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It’s Saturday Night In Death Valley

by Donovan Tennimon
Jun 29, 2013 9:03 PM EDT



Les Miles has never lost a regular season non-conference game at Tiger Stadium. His overall record in home games at Baton Rouge is an astounding 50-7.

Alabama’s legendary coach Paul “Bear” Bryant had this to say about LSU’s home: “Baton Rouge happens to be the worst place in the world for a visiting team. It's like being inside a drum."

What makes this stadium so unique? Why do so many teams struggle to win at Tiger Stadium?

Well, for starters, over 92,000 eccentric fans have had all day to enjoy food, libations and get as loud as possible. A few years ago when ESPN’s College Game Day crew was in town for LSU-Florida, the cameras caught a glimpse of a medium-sized alligator cooking rotisserie style in a large barbecue grill. Walking through the parking lot outside Tiger Stadium is a feast for the senses as all sorts of local concoctions are being prepared and sampled. The smell of Cajun and Creole cooking hangs in the air, along with rum, bourbon, and Abita beer.

Oh, and a live Bengal Tiger named Mike stares down opposing teams as they enter the field. As if thousands of screaming fans and intimidating athletes weren’t enough, a large alpha predator stalks the sidelines. It is truly one of the most unique venues in all of sports.

Some other factors that make watching a game at Tiger Stadium unique is the fact that LSU typically wears white jerseys for home games. Most teams traditionally wear their “colors” at home. This means the Baton Rouge faithful get to see a variety of colorful uniforms adorned by visiting teams throughout the season instead of the customary, yet dull white jerseys. Also, most stadiums have the typical “Y” shaped goal posts. Tiger Stadium contains “H” shaped goal posts which enables the team to run through the posts when taking the field. Again, it’s something unique about the stadium.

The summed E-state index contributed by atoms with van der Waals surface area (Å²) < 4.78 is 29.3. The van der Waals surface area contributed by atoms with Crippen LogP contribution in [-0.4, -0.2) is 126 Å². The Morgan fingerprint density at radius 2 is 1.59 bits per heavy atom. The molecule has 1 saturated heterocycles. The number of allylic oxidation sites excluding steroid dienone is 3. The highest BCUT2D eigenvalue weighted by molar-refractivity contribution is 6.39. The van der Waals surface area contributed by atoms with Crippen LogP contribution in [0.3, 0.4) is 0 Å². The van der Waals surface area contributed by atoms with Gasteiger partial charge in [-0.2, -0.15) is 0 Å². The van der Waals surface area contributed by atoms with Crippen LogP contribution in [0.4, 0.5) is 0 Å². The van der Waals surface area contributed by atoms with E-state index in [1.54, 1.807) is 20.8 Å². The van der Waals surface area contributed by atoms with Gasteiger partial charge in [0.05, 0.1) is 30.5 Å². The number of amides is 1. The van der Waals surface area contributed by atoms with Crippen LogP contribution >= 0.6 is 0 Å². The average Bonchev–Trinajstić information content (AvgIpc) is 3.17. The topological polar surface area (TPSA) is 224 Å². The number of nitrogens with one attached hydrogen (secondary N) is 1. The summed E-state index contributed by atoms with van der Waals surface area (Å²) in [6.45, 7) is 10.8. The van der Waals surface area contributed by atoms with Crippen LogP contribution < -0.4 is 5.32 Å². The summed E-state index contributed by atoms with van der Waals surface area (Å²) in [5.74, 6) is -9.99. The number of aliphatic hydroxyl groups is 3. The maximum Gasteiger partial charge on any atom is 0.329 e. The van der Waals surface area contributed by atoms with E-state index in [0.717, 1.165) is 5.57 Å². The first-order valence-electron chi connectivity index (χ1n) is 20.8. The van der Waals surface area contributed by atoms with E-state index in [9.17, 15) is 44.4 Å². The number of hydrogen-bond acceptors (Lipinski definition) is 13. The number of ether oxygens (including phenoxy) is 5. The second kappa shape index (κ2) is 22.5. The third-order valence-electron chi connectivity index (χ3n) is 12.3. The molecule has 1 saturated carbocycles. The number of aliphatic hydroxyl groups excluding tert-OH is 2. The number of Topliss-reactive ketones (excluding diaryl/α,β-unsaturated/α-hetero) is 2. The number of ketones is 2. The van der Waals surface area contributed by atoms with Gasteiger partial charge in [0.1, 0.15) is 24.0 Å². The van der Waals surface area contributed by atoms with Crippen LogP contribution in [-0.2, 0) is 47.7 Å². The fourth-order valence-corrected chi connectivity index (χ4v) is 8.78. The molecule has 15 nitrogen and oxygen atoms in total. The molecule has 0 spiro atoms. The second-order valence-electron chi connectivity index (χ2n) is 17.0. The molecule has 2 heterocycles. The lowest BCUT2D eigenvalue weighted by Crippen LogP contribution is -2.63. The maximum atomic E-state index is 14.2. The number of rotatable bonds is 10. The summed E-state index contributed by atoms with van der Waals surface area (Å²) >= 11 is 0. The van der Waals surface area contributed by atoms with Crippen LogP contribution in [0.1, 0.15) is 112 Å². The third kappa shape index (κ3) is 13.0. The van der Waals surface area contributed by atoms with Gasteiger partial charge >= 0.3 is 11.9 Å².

One of the most famous games played at Tiger Stadium occurred Oct. 8, 1988. LSU quarterback Tommy Hodson threw a touchdown pass against Auburn that propelled the Bayou Bengals to victory over the Tigers from the Plains. The resulting eruption from the crowd actually caused an earth tremor that registered on a seismograph meter in LSU’s Geology Department across campus.

What about that name “Death Valley?” Like many things on the Bayou, there’s legend, there’s lore, and there’s plain lost-in-translation. There was a gas station called Deaf Valley in 1924 that was situated near the stadium. Many associated the fans, which were loud and raucous even back then, with the aptly named gas station. Some say it was always called Death Valley, but locals have a hard time enunciating death, so it sounded like they were saying deaf. Others claim it was called Deaf Valley to differentiate itself from Clemson’s Death Valley. Whether it’s Deaf or Death, no team wants to enter the Valley and feel the energy and enthusiasm from so many rabid fans.